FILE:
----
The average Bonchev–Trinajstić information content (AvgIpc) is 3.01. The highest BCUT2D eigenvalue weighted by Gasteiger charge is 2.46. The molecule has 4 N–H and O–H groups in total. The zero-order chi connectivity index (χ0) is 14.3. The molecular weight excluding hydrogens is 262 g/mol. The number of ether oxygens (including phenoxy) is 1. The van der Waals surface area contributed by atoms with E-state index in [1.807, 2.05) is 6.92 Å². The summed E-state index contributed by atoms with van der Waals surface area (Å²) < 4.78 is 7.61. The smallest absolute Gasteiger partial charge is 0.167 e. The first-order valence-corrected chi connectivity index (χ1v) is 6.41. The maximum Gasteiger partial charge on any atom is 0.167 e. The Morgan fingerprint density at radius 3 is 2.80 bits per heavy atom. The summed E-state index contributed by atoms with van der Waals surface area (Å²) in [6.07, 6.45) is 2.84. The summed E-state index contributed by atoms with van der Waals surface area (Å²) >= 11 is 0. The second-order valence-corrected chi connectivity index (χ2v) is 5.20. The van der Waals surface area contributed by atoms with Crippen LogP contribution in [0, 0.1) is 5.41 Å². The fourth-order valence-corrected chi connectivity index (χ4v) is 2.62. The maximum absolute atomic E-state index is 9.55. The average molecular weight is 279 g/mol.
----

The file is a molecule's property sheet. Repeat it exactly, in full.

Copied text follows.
The average Bonchev–Trinajstić information content (AvgIpc) is 3.01. The highest BCUT2D eigenvalue weighted by Gasteiger charge is 2.46. The molecule has 4 N–H and O–H groups in total. The zero-order chi connectivity index (χ0) is 14.3. The molecular weight excluding hydrogens is 262 g/mol. The number of ether oxygens (including phenoxy) is 1. The van der Waals surface area contributed by atoms with E-state index in [1.807, 2.05) is 6.92 Å². The summed E-state index contributed by atoms with van der Waals surface area (Å²) < 4.78 is 7.61. The smallest absolute Gasteiger partial charge is 0.167 e. The first-order valence-corrected chi connectivity index (χ1v) is 6.41. The maximum Gasteiger partial charge on any atom is 0.167 e. The Morgan fingerprint density at radius 3 is 2.80 bits per heavy atom. The summed E-state index contributed by atoms with van der Waals surface area (Å²) in [6.07, 6.45) is 2.84. The summed E-state index contributed by atoms with van der Waals surface area (Å²) >= 11 is 0. The second-order valence-corrected chi connectivity index (χ2v) is 5.20. The van der Waals surface area contributed by atoms with Crippen LogP contribution in [0, 0.1) is 5.41 Å². The fourth-order valence-corrected chi connectivity index (χ4v) is 2.62. The maximum absolute atomic E-state index is 9.55. The average molecular weight is 279 g/mol.